And given the amount of hiking I do in the hills, I would not be surprised if I’ve been watched on more than a few occasions by a lion.

          I’m not trying to dismiss the danger–particularly from habituated lions–just trying to put it in perspective.

          1. Oh, I suspect one is still more likely to be hit by lightning! (Which is not as rare as people think…)

            It looks to me like we may well be increasing the possi/proba/bility of lion attacks, thogh, something all of us, esp. those who appreciate both wildlife and wilderness adventures need to be aware of.

            One of the more interesting, if macabre, suggestions I’ve heard is the hypothesis that in some areas ravens may have “learned” to alert lions to vulnerable humans; ravens then help themselves after the lion departs…

    2. They are wild animals and are not approachable (despite the impression people may get). It wasn’t long ago a young woman working for a zoo was killed by one of these animals. Every few years people walking in the mountains of southern California are attacked by these cats – and then of course there’s Montana (and the rest of the range of these beasts for that matter). Even if an animal appears to be friendly, that’s simply a case of silly humans imagining the animal has some sense of friendship. If you live in the same area as these cats you have to take precautions to avoid attracting them.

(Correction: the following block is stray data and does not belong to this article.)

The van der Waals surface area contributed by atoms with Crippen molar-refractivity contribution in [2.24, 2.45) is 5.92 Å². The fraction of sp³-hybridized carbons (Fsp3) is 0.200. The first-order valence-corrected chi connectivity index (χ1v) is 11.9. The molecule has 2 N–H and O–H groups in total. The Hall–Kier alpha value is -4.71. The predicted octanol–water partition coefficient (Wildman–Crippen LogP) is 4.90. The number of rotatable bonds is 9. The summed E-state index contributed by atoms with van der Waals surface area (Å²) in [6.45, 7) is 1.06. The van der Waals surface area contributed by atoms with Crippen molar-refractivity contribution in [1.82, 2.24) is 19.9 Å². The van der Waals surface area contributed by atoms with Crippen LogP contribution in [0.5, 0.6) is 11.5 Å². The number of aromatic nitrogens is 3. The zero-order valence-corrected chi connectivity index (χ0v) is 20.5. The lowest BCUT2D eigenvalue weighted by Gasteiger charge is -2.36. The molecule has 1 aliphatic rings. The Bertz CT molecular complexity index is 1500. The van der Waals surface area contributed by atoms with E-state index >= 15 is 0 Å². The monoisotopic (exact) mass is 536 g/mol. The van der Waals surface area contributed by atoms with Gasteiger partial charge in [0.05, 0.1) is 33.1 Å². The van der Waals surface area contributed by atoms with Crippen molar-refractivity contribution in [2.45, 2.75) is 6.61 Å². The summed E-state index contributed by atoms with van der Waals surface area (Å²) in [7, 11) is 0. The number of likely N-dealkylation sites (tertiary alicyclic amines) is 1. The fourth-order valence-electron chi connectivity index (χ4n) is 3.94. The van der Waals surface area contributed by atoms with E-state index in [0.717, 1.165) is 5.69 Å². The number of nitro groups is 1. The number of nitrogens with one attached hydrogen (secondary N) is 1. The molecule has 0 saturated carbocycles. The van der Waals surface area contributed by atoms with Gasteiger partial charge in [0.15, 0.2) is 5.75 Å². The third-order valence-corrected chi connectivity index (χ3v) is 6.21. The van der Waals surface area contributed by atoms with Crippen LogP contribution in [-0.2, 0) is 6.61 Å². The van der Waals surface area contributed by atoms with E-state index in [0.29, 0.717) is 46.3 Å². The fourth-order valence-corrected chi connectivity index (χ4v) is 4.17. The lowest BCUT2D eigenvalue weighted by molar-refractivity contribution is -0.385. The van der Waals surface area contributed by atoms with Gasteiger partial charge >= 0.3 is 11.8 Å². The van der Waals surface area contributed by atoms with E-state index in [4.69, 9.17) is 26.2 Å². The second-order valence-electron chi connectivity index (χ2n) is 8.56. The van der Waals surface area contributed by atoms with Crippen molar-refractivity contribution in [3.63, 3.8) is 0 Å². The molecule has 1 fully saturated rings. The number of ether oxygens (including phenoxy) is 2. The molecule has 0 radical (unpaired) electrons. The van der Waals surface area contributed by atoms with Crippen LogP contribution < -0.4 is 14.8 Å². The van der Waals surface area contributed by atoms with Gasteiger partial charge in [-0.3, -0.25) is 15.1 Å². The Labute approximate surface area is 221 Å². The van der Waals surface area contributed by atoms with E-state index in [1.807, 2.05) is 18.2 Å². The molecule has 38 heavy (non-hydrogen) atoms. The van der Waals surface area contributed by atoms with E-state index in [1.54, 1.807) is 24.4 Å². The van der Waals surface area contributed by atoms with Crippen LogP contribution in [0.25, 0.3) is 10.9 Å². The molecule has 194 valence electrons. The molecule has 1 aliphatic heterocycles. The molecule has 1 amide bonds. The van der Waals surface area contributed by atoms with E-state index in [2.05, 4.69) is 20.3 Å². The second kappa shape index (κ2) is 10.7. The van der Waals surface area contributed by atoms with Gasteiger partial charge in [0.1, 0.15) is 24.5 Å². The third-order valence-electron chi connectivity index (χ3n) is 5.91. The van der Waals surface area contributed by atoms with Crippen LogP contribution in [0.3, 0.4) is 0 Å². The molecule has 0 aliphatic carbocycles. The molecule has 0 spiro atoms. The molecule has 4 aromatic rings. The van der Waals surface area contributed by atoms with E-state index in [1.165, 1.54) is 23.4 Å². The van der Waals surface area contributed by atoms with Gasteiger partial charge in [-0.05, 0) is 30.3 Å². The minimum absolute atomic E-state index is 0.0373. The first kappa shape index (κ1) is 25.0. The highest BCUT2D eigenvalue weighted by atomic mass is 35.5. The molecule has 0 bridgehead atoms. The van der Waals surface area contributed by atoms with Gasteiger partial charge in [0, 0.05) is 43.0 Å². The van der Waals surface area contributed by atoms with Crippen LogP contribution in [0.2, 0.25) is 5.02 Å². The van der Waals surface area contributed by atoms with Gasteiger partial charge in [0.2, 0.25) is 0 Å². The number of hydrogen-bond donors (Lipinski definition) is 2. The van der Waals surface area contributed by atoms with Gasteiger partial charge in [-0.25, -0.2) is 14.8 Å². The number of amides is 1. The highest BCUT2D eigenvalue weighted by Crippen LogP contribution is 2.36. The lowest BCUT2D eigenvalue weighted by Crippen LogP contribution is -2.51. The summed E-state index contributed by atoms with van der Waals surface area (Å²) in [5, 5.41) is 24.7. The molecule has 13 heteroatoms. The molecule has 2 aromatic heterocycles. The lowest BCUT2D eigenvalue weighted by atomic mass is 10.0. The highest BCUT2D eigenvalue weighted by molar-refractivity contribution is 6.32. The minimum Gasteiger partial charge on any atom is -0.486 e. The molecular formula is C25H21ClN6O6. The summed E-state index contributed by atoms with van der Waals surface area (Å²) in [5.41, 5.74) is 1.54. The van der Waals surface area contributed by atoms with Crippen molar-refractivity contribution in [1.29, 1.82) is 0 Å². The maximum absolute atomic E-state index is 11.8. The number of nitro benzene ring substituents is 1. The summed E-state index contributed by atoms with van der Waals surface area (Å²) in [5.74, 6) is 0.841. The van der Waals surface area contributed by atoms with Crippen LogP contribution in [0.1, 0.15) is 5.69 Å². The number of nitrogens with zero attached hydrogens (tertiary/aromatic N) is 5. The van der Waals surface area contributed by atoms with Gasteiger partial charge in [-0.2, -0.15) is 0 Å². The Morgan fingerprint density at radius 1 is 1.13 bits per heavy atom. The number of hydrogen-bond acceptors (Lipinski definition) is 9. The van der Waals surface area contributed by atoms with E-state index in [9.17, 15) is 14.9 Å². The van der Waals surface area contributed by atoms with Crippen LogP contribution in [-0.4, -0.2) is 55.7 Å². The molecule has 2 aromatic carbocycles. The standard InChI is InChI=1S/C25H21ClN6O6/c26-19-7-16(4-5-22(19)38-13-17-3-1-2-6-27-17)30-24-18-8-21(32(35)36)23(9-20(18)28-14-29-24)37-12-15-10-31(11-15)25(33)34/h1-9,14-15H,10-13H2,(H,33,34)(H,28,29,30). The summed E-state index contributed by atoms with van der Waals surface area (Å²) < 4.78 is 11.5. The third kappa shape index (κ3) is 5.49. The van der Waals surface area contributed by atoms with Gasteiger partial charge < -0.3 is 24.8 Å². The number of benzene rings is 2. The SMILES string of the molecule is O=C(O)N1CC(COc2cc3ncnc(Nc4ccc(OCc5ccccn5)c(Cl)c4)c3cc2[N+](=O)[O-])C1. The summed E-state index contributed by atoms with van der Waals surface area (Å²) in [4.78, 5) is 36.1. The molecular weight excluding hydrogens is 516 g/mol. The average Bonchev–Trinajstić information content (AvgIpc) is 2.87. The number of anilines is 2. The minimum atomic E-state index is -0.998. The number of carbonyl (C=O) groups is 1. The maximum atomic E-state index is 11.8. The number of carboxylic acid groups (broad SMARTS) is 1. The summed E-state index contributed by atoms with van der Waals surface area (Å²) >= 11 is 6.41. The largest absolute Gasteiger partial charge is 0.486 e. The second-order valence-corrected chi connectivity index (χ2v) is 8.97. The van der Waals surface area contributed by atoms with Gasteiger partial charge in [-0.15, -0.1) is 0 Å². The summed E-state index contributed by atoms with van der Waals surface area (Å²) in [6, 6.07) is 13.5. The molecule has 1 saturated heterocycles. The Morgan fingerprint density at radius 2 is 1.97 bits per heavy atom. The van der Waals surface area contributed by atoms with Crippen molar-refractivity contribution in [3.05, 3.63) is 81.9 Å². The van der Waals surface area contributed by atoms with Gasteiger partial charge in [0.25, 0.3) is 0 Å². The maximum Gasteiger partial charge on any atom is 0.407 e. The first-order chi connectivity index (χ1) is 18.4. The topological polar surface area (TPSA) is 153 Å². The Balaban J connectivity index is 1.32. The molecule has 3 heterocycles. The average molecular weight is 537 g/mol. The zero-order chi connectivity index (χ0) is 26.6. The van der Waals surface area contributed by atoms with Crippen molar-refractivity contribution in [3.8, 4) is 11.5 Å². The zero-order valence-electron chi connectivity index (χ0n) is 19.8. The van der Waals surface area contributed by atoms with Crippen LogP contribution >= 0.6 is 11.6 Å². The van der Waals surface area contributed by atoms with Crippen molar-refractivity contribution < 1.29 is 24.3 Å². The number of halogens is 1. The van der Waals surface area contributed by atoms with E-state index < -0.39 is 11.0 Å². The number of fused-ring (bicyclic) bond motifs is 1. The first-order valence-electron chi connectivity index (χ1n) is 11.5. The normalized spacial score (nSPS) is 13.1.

1. Glad to be of service. A faithful reader of your excellent blog, I’m sure that one day I’ll write an insightful comment that’ll be more than just a correction of a trivial error :-).

    1. Doesn’t “felid” refer to a taxon higher up the tree than genus? [wikipedia] Yes, looks like Jerry can relax : “Felidae is the biological family of the cats;”
      Cross-checks ; Mammal Species of the World agrees (http://www.bucknell.edu/msw3/) ; Tree of Life () … is unusably slow. But I think it’s solid.

  2. What I want to know is what that cat was doing reading a travel book to Ireland.

    What a truly amazing encounter. I thought big cats were more wary of human habitatiions than that.


  3. In the last two photos of that 15-image slide show, you can clearly see the tall fence around the perimeter of the property – obviously not tall enough for the cougars. I’m so glad that the sliding glass door was closed!

  4. Finally a person after my own heart who wouldn’t panic and have a fit instead pick up a camera and record the whole thing.

    Thanks for sharing

  5. As an avid hiker, I have a far greater fear of mountain lions then bears. Bears are usually far more afraid of people. Cats, well if they think you are snack size, they will stalk you. Scary.